Last summer, LinkedIn’s Pulse ran an article stating something that almost everyone in business probably knows: salespeople are very competitive compared to other humans. Business data scientist Ji-A Min wrote that “Popular opinion argues — and research shows — that competitiveness is correlated with selling success.”
She also points out that when one’s sense of competition is personal — as opposed to trying to make quotas or win contests — this is when it translates to sustained success in business. According to a study by research firm Valenti that Min cites, three things are critical.
• Personal victory: The desire to win for the sake of it or to be superior
• Enjoyment of competition: Positive emotions associated with competition
• Conflict: Comfort with risk and even conflicts in the pursuit of victory
With that being said, it’s not fair to assume that all or even most top performers in business have a predatory mindset or a mentality of us-versus-them when dealing with other business professionals. Forbes published an article on the subject, stating that the best salespeople are those who see themselves as professionals with an expertise in the products or solutions that they offer.
“Business professionals speak to their prospects as people rather than view them as potential commission,” writes Ken Sundheim. “Naturally, this fosters trust and eventual client conversion.”
Perhaps a new phenomenon in sales entrepreneurship is the concept of personal branding. Automotive News recently reported that many salespeople in the sector seek to differentiate themselves with branding using a combination of self-promotion and product talk.
“Auto salespeople increasingly are promoting themselves — apart from their dealerships — with personal websites, YouTube videos and social media pages as a way to sell vehicles now and down the road. It's a trend akin to one in the real-estate world, in which salespeople promote themselves rather than their agencies.”
AdAge argues that not only is this tactic of salespeople branding themselves and their expertise increasingly normal in business, it is indicative of millennials hanging out their own shingles in the business world. Additionally, salespeople like Laura Madison, a star performer at Toyota of Bozeman in Montana, said that her person-centric branding of salespeople not only boosts sales but also her customers' satisfaction. Madison’s approach has been so successful that she has even spearheaded her own “social selling” course for car salespeople.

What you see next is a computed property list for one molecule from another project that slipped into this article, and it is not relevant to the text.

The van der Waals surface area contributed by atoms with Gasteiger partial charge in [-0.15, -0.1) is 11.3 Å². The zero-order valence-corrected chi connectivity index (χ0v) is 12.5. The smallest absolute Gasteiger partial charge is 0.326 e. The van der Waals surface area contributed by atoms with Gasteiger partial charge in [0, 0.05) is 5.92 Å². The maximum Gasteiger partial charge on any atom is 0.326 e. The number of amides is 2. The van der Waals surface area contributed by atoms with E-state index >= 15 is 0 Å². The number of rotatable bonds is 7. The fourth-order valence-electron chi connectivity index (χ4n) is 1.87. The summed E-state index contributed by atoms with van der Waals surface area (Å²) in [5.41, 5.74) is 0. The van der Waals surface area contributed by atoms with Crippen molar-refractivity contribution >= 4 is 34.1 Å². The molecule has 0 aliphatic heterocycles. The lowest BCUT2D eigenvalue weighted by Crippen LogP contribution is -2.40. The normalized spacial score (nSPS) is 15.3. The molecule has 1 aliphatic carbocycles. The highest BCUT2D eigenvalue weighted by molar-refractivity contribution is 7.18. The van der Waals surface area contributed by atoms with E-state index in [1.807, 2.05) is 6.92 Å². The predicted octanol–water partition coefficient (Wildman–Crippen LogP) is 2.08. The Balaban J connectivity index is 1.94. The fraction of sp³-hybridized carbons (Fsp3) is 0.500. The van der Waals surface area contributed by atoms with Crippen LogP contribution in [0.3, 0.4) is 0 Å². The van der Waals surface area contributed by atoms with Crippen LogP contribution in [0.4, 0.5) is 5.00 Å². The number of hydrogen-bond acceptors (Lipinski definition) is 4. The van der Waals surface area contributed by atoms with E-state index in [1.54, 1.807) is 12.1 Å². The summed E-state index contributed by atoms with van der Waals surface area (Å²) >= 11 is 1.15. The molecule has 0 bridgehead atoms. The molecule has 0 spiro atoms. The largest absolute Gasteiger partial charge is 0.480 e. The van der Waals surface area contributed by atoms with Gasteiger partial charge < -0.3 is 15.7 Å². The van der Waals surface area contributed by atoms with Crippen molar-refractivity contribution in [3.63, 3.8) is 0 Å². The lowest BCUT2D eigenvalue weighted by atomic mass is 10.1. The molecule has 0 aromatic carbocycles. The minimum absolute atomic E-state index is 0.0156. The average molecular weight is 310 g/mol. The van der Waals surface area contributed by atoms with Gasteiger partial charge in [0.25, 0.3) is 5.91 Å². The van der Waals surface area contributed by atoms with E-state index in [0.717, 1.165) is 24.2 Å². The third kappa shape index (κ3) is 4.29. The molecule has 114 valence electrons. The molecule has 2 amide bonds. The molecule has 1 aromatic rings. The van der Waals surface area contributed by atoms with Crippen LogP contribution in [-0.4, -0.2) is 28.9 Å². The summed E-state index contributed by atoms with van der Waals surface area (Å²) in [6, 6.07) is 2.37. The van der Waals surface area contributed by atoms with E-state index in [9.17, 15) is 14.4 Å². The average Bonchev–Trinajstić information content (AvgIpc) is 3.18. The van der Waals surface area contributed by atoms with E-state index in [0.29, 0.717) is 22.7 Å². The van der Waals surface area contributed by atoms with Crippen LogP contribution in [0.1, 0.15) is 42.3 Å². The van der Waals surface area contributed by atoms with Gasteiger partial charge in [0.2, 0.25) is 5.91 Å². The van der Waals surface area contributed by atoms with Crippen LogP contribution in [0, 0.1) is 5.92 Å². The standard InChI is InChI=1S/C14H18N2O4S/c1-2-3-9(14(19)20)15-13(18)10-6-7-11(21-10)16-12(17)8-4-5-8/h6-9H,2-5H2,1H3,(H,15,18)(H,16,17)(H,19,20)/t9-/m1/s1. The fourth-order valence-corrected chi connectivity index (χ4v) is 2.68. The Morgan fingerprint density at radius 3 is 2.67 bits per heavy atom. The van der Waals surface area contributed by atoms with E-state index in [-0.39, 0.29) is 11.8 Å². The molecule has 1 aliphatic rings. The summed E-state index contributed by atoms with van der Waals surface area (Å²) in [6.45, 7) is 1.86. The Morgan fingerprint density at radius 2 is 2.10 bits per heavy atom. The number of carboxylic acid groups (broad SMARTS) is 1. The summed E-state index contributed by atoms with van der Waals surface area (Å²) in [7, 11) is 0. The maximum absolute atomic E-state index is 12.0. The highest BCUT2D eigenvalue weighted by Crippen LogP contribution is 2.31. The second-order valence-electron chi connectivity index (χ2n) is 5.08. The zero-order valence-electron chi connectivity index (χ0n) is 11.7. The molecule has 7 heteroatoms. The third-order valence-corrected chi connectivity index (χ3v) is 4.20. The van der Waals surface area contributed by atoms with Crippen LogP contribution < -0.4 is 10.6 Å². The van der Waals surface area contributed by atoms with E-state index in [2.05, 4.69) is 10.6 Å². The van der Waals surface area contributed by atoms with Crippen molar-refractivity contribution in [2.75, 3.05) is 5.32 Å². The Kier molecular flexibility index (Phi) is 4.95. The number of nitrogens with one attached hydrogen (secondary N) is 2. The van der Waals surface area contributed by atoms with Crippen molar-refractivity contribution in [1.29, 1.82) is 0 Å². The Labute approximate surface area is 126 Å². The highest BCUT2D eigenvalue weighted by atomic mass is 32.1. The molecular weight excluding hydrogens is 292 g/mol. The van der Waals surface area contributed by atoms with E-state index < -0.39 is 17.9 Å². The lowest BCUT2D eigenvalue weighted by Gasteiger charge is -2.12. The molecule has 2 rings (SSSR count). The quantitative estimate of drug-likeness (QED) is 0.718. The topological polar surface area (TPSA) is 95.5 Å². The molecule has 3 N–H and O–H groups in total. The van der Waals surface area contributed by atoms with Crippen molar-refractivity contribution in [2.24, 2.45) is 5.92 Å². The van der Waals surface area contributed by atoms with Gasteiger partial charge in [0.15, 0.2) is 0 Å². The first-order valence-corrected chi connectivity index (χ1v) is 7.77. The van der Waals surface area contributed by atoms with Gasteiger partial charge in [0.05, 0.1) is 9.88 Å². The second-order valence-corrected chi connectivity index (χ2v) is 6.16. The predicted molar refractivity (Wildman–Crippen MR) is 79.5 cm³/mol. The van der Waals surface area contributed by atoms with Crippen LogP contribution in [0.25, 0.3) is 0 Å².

For distributors of specialty advertising and promotional products, these types of personal branders and self-promoters are exactly the people that you want to reach. While social media is part of almost every entrepreneur’s game these days, there’s still no better way to put a brand name in someone’s hand than with logoed giveaways. In addition to auto salespeople, there are other markets with numerous ambitious professionals to target.
Realtors and Real Estate Brokers
As warmer months approach, realtors step up their showings of homes and buildings for sale, while always striving to get more listings. In many parts of the U.S., bigger sales are already blooming this spring.
From commercial to residential, business news organizations such as Money Magazine stress the importance of salespeople to anyone in the market either to buy or sell. But to capture opportunities to serve the public, most real estate pros realize the importance of getting their names out there.
Many real estate agents appeal to customers through reminder advertising. For example, magnets can go beyond useful business cards to become Major League Baseball schedules or calendars of local spring and summer events.
Realtors also can capitalize on warm weather fun with branded promotional golf, sports and summer recreation items. Specialty advertising product distributors should make sure to talk to real estate professionals about marketing options that make them stand out.
With all of the choices (and ambitious salespeople) in a vast marketplace, those who succeed over time do so by reputation. Insurance agents, stock brokers and financial planners know the value of having their names at prospects’ fingertips.
Just when you thought everything went completely digital, we find that sales of pens are on the rise. Writing instruments are definitely one way agents can keep their contact info in customers’ hands, but with promotional product sales rising across the board, there are lots of options for insurance and financial professionals to break out of the mold.
Gathering important information about your customers’ future plans is very important to better understand their situations, writes Dave Kahle in Industrial Supply magazine. In heavy industry, accumulation of data and specifications can help professionals solve problems, but that shouldn’t be their entire focus. He also hints that a longer sales cycle doesn't eliminate the need for a quick, succinct value proposition and good communication.
While the market may be less about traditional sales practices, name recognition still does help. Plus, engineers and tech people love useful items and gadgets too. After all, one promotional product, the ball point pen, was invented in the 20th century specifically to satisfy the needs and demands of engineers and other technical professionals.
As a distributor of promotional products and specialty advertising, the key is to demonstrate to these professionals how to extend their reach. The self-employed are often open to good ideas on how to grow fast. Don't hesitate to tap into salespeople, a market that is almost endless, as well as profitable.
If you want to build compelling proposals for these professionals, tap in the design skills of Idea Custom Solutions. We can add logos to product images, design compelling proposal templates and provide the vector artwork and embroidery digitizing you need for production of hard goods and wearables.